8.15.05 | Aqueduct – Jaguar Commercial
A long time ago, I had been informed of the up-and-coming band Aqueduct by a web friend who lived in Oklahoma. Then a few days ago I came across some of their songs on the web and listened again. One song in particular seemed to stick out… it was Hardcore Days and Softcore Nights.
What struck me most about this song is that it seemed to be a cross mutation between the Folk Implosion and Rolling Stones “As Tears Go By”. Very weird indeed for starters, but not a bad song. Sort of the type that grows on you. Though, I didn’t like their other song Growing Up With GNR as much, I resolved to keep an ear out for them.
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8.1.05 | Armored Frog – Blasted Record Effect
Blasted Record Effect
I was recently clued into a band called Armored Frog, whose name was reason enough to check them out. But I really dug the 3 songs available on site which all come from their Weasel on a Weathervane CD. As near as I can tell from this selection, Armored Frog’s specialty is extremely hushed and weather-worn folky songs that have more in common with Mark Linkous and Norfolk and Western than any appalachian crowd.
The minimalist “Blasted Record Effect” moves along at the speed of sloth, and the empty space between the notes wonderfully highlights the vocals (either from George Ayres or Jake Baker, I don’t know which). Like a true frog, their singing is extremely throaty and croaky… someone give them a cough drop! But it actually works beautifully in all of their tracks. The atmosphere reminded me of some of the slower Hayden songs.
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8.30.05 | Charmparticles – A/O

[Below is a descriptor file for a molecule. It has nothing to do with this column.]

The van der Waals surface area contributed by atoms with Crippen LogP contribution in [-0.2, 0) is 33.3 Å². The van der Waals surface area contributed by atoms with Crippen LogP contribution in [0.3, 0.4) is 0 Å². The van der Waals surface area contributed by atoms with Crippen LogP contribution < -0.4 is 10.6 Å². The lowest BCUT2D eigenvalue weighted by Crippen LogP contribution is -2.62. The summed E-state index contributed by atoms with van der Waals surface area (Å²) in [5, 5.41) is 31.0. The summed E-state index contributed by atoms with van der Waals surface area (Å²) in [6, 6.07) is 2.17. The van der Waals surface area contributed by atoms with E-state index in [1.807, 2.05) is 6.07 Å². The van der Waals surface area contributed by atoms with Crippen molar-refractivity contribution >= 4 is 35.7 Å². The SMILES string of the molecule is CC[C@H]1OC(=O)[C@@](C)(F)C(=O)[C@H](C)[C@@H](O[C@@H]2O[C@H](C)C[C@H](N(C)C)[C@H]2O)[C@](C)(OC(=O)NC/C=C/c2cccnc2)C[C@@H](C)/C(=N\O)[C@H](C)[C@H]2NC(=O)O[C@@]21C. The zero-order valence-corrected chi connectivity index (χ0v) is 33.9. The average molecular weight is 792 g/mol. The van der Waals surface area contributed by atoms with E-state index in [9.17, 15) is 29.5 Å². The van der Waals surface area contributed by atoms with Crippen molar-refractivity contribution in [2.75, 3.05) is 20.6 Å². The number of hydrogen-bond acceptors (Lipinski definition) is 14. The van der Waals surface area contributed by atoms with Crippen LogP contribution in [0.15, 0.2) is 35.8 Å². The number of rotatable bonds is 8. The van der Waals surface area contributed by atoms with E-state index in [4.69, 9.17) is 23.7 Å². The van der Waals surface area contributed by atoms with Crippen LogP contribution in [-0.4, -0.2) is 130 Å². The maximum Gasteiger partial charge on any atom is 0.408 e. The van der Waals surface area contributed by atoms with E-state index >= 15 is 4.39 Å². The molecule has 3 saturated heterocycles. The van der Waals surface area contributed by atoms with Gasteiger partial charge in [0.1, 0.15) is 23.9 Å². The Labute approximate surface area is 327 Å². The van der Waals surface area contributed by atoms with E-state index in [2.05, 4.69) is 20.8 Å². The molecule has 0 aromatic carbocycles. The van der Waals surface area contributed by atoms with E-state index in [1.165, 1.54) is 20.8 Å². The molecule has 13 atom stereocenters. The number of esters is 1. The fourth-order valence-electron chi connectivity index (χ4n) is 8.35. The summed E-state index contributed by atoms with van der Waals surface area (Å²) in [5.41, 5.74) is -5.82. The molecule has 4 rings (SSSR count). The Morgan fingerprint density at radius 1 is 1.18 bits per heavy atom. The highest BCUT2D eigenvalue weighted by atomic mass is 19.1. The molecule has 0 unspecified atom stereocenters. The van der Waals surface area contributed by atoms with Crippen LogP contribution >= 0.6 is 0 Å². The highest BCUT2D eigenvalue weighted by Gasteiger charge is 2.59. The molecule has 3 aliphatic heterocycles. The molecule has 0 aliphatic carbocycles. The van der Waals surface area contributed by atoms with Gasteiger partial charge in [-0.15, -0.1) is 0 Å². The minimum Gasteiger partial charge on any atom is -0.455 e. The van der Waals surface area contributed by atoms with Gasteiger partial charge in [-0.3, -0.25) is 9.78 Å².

Some beautiful atmospheric music from a band called Charmparticles bubbled up to the surface on Soma the other day. The song they played was called “A/O”. I immediately went to check the website to see what samples they had.
This quartet hails from Portland, Oregon and specializes in the reverb driven, billowing type of rock that makes me think of newer bands like Doves and The Delgados as well as pleasantly reminding me of older ones like MBV, Autumns, and The Church.
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Clap Your Hands Say Yeah
When a relatively unknown indie band gets a blog buzz on, it’s a difficult thing to suppress. I thought I was up on the cutting edge by finding this band, but I’ve since seen them featured in any number of music publications and even dropped by word of mouth by someone whose idea of “super indie” is the Arcade Fire. Last to the party, as usual.
This is delicious and pernicious indie pop that grabs a hold of the reins of your brain lobes and rides you down a somewhat 80s dayglow tinged road. “In This Home On Ice” will find you galloping along helplessly with the song’s shimmering guitars. There is little debate as to whether lead singer Alec Ounsworth sounds just a tad bit like David Byrne, but on this track he comes across more Elephant 6 – like, maybe Neutral Milk Hotel. He also sounds a bit like the Decemberists as well, but the music is less choppy waters and more tidal wave-like.
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8.5.05 | Cyanotype – Versus The World
Versus The World
The Shmat can’t quite decide if Cyanotype reminds him more of the Swirlies or of My Bloody Valentine or Yo La Tengo. Or all three mixed together in a blender-o-matic. Cyanotype is actually a pen name for Isaac Bear (which in itself sounds almost like a pen name).
Bear’s singing is somewhat monotonic, but that really seems to fit the music. His voice is at times similar to Lou Reed. The Shmat is not sure if that is a compliment, but he thinks it should be.
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8.2.05 | Doveman – Honey
[Swim Slowly Records]
In beautiful hushed tones, the band Doveman leads us on a trail that’s been blazed somewhat by Earlimart and Lambchop before. But the vocal pathos in Doveman’s singer Thomas Bartlett on their song “Honey” is really awesome in it’s sad whispery ways. A side note: it’s weird, but when I said “Doveman” to myself a couple of times I kept hearing the word “Duffman”, the beer spokesman from the Simpsons. Boy, is this a light year and a half away from that.